North Carolina Wing
North Carolina CAP on duty 24/7
Tropical Storm Ernesto drowned thoughts of sunshine and relaxation over the 2007 Labor Day weekend. Instead of relaxing, CAP volunteers in North Carolina chronicled flood damage through photographs detailing vital information on search and rescue needs as well as farm and residential flood damage. Ernesto provided a chance for CAP to use the Geographic Information System flight tracking and reporting equipment while flying sorties.
During Hurricane Irene in 2011, the Winston-Salem Composite Squadron and 11 other North Carolina Wing units helped distribute food and supplies to damaged areas around the state. The CAP units managed four distribution points and a central distribution point in Beaufort County. More than 140 North Carolina CAP volunteers participated in the various missions.
Not all disasters occur during the daytime or during the week. In November 1988, the North Carolina Wing responded to a call at 1:30 a.m. A tornado had struck during the Thanksgiving weekend and destroyed a Kmart shopping center, 500 homes and damaging another 1,500 homes in Nash and Wake counties. Less than an hour after the initial call, 15 CAP volunteers stood in the Kmart parking lot ready to help in every way possible.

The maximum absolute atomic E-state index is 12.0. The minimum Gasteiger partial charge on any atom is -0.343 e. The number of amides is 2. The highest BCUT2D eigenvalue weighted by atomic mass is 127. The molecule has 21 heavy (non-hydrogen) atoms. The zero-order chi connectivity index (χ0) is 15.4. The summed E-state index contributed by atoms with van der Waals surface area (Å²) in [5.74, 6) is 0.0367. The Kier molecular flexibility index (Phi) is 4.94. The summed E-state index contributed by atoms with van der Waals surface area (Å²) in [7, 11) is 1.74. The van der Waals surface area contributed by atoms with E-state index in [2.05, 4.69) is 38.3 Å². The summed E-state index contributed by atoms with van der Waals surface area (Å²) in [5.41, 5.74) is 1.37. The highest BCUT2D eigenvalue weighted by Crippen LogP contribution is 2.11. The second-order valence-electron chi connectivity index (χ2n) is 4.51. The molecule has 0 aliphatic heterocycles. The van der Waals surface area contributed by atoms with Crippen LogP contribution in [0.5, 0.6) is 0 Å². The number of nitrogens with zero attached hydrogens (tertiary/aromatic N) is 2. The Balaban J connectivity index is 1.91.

North Carolina CAP units have a long history of providing eyes in the sky. During Desert Shield, CAP worked with active duty and reserve units to watch the skies over the U.S. CAP volunteers flew 140 hours of reconnaissance missions over a 10-week period in the Sunny Point Weapons depot area. Each sortie lasted between two and five hours and had two U.S. Army personnel on board.